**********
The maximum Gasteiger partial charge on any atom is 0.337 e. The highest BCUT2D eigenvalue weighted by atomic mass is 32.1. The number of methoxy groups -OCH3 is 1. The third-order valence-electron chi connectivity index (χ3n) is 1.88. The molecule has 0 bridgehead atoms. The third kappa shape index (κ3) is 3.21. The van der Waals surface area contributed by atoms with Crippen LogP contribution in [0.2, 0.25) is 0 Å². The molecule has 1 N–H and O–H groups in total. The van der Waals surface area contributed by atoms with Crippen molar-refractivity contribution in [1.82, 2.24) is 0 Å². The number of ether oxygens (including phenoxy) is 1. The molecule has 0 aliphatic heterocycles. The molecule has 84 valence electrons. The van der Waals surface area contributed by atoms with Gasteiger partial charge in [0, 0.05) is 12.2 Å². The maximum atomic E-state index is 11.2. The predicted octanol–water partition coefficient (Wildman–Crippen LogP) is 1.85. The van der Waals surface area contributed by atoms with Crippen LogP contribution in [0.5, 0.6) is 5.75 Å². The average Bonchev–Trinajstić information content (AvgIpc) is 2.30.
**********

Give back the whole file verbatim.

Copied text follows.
The maximum Gasteiger partial charge on any atom is 0.337 e. The highest BCUT2D eigenvalue weighted by atomic mass is 32.1. The number of methoxy groups -OCH3 is 1. The third-order valence-electron chi connectivity index (χ3n) is 1.88. The molecule has 0 bridgehead atoms. The third kappa shape index (κ3) is 3.21. The van der Waals surface area contributed by atoms with Crippen LogP contribution in [0.2, 0.25) is 0 Å². The molecule has 1 N–H and O–H groups in total. The van der Waals surface area contributed by atoms with Crippen molar-refractivity contribution in [1.82, 2.24) is 0 Å². The number of ether oxygens (including phenoxy) is 1. The molecule has 0 aliphatic heterocycles. The molecule has 84 valence electrons. The van der Waals surface area contributed by atoms with Gasteiger partial charge in [0, 0.05) is 12.2 Å². The maximum atomic E-state index is 11.2. The predicted octanol–water partition coefficient (Wildman–Crippen LogP) is 1.85. The van der Waals surface area contributed by atoms with Crippen LogP contribution in [0.5, 0.6) is 5.75 Å². The average Bonchev–Trinajstić information content (AvgIpc) is 2.30.